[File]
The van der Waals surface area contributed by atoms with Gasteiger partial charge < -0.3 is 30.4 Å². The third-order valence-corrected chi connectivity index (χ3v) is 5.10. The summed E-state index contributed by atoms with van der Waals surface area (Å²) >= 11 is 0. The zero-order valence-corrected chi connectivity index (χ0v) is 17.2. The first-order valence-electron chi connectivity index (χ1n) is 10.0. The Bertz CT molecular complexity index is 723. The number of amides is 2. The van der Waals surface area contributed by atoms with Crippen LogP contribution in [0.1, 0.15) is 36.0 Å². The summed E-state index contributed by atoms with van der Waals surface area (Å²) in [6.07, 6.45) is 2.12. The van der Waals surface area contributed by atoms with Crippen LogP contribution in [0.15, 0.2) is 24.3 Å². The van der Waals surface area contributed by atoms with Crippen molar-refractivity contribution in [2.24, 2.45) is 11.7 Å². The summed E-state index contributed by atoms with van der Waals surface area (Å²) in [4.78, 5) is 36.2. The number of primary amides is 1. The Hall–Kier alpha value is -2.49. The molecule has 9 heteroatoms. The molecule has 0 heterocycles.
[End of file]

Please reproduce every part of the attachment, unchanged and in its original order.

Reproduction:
The van der Waals surface area contributed by atoms with Gasteiger partial charge < -0.3 is 30.4 Å². The third-order valence-corrected chi connectivity index (χ3v) is 5.10. The summed E-state index contributed by atoms with van der Waals surface area (Å²) >= 11 is 0. The zero-order valence-corrected chi connectivity index (χ0v) is 17.2. The first-order valence-electron chi connectivity index (χ1n) is 10.0. The Bertz CT molecular complexity index is 723. The number of amides is 2. The van der Waals surface area contributed by atoms with Crippen LogP contribution in [0.1, 0.15) is 36.0 Å². The summed E-state index contributed by atoms with van der Waals surface area (Å²) in [6.07, 6.45) is 2.12. The van der Waals surface area contributed by atoms with Crippen LogP contribution in [0.15, 0.2) is 24.3 Å². The van der Waals surface area contributed by atoms with Crippen molar-refractivity contribution in [2.24, 2.45) is 11.7 Å². The summed E-state index contributed by atoms with van der Waals surface area (Å²) in [4.78, 5) is 36.2. The number of primary amides is 1. The Hall–Kier alpha value is -2.49. The molecule has 9 heteroatoms. The molecule has 0 heterocycles.